Clarkson University researchers have developed technology that uses the vibrations caused by passing traffic to power wireless bridge monitoring sensors.
Wireless battery-powered sensors that monitor bridges and report changes that may lead to failure are easy to install, but it is unwieldy to provide power for the sensors. Each bridge needs at least several sensors, many installed in hard-to-access locations. Replacing millions of batteries could become a problem, adding to the expense of maintaining the bridges. The Clarkson researchers have found a way around this problem.
"We have completely eliminated the battery from the equation," says Assistant Professor Edward S. Sazonov, who developed the technology along with Professor Pragasen Pillay. "Hermetically sealed wireless sensors powered by bridge vibration can remain on the bridge without need of maintenance for decades, providing continuous monitoring of such parameters as ice conditions, traffic flows and health status."
The two electrical and computer engineering professors, along with graduate students Darrell Curry and Haodong Li, used the New York State Route 11 bridge, a steel girder structure, which runs over the Raquette River in Potsdam, N.Y., as a case study.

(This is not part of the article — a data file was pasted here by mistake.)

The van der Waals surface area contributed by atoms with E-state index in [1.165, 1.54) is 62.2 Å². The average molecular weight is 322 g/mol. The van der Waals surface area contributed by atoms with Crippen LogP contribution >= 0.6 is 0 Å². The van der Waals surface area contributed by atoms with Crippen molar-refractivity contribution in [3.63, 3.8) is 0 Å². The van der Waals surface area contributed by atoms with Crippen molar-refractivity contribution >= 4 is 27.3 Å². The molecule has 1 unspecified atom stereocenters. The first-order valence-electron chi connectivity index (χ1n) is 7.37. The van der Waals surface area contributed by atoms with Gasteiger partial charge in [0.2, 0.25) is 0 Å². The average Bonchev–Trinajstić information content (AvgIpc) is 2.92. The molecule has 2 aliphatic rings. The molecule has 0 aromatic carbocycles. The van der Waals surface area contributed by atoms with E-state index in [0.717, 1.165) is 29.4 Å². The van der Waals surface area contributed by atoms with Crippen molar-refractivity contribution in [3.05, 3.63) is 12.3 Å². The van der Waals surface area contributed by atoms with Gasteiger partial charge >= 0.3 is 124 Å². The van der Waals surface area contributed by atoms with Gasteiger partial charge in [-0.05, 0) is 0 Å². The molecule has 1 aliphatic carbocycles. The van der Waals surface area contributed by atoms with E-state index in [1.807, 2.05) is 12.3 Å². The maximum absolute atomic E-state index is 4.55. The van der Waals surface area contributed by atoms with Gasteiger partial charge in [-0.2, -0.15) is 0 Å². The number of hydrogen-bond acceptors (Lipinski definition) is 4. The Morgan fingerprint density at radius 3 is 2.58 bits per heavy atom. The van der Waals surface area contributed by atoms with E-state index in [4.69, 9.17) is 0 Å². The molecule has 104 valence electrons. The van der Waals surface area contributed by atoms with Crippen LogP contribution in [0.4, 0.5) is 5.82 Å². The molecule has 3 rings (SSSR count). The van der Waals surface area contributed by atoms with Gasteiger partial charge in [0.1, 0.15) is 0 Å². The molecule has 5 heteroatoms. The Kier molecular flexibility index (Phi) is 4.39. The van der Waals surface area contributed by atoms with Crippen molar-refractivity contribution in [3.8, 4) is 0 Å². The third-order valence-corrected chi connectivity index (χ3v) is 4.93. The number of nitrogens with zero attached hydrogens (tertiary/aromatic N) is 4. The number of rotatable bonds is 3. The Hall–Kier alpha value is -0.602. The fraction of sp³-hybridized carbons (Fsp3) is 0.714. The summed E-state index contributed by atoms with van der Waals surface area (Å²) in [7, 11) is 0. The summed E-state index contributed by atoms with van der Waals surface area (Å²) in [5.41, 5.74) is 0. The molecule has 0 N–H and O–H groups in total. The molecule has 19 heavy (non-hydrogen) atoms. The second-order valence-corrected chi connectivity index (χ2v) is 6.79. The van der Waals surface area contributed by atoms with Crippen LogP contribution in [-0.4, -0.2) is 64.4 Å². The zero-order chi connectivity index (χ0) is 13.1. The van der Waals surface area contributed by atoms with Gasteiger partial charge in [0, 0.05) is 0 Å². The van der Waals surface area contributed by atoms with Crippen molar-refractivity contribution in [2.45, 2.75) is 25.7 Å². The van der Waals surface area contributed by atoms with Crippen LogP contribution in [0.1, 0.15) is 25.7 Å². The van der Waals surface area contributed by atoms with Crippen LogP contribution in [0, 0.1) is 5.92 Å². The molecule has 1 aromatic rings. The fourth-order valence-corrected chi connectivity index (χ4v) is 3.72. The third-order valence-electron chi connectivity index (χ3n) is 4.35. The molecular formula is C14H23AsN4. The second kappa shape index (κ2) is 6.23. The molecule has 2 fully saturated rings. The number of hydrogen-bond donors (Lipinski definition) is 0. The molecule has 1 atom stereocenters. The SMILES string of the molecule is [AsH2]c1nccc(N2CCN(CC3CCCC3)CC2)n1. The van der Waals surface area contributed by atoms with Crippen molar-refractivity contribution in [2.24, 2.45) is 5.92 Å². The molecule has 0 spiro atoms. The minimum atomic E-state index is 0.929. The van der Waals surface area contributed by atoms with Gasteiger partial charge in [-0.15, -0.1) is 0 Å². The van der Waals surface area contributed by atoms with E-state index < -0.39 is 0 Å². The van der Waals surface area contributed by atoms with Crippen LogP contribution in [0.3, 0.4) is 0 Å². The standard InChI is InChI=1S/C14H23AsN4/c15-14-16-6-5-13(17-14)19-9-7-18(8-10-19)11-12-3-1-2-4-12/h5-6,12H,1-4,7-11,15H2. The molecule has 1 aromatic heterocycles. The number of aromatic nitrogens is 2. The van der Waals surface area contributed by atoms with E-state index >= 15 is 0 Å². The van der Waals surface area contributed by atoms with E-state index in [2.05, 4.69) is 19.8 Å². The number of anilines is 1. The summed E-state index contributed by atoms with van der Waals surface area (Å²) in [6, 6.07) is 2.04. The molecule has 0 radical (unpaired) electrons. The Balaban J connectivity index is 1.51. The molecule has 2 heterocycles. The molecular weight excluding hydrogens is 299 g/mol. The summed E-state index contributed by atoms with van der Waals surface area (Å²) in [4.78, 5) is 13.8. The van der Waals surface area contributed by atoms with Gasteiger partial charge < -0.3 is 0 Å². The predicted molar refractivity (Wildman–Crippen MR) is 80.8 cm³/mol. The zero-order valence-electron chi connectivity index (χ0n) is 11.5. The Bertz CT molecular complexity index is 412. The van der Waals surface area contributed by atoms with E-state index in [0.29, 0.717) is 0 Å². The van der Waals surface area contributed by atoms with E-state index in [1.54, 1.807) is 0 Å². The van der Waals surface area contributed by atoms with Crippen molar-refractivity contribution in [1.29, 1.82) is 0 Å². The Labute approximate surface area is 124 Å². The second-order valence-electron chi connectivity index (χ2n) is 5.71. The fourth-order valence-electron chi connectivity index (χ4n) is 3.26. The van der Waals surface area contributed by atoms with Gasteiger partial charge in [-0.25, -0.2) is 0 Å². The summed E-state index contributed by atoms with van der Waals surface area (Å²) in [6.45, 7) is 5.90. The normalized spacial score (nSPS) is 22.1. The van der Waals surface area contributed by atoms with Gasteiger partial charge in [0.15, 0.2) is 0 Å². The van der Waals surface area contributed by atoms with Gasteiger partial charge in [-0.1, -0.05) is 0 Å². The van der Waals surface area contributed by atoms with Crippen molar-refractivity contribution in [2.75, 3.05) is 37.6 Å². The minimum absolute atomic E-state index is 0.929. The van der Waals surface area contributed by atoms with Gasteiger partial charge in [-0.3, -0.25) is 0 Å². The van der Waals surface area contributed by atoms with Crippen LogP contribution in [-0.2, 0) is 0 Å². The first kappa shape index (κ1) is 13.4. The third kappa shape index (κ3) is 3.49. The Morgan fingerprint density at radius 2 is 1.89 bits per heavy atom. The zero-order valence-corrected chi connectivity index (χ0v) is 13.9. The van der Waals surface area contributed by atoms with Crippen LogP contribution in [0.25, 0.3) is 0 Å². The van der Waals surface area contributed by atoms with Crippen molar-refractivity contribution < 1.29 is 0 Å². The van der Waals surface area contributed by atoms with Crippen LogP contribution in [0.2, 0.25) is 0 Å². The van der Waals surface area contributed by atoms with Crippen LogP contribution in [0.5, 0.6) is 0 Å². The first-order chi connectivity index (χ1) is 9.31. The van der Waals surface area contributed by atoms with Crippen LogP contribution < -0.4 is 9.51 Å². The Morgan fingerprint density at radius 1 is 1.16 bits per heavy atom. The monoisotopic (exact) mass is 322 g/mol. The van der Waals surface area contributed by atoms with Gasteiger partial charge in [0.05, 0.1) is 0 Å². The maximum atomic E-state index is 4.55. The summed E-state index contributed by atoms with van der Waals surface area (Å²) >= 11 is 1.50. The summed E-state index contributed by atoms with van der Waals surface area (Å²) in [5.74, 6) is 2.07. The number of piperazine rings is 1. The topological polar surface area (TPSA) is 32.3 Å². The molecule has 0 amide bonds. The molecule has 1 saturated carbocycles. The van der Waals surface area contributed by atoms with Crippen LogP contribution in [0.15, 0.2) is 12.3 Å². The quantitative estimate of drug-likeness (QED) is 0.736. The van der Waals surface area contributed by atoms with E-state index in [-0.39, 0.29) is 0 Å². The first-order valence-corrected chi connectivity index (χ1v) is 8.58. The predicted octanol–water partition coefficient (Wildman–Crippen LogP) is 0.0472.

Energy was harvested by locating an electromagnetic generator on a girder. The harvester responded to one of the natural vibration frequencies of the bridge. Each time a car or a truck passed over the bridge, even in a different lane from the sensor installation, the whole structure vibrated and excited the mover in the generator, producing electrical energy. Harvested electrical energy powered unique wireless sensors that increased energy output of the harvester and consumed only microwatts of power while performing useful tasks.
Sazonov and Pillay have been invited to present their work at the Transportation Research Board of the National Academies Meeting in Washington, D.C., in January. The board provides support for their research.
They are also working on using the energy harvesting technology to power the various sensors in passenger cars.
Wireless monitoring of bridges and overpasses has gained much attention in the past few years. Bridge collapses happen suddenly and unpredictably, often leading to tragic loss of human life. In 2006, the Federal Highway Administration listed 25.8 percent of the nation's 596,842 bridges as either structurally deficient or functionally obsolete. While many of these bridges will remain in service for years, they need monitoring and rehabilitation. Currently, bridge monitoring is performed through periodic visual inspections. In the tragic example of I-35W Mississippi River bridge collapse, the bridge passed a visual inspection a year prior to failure.
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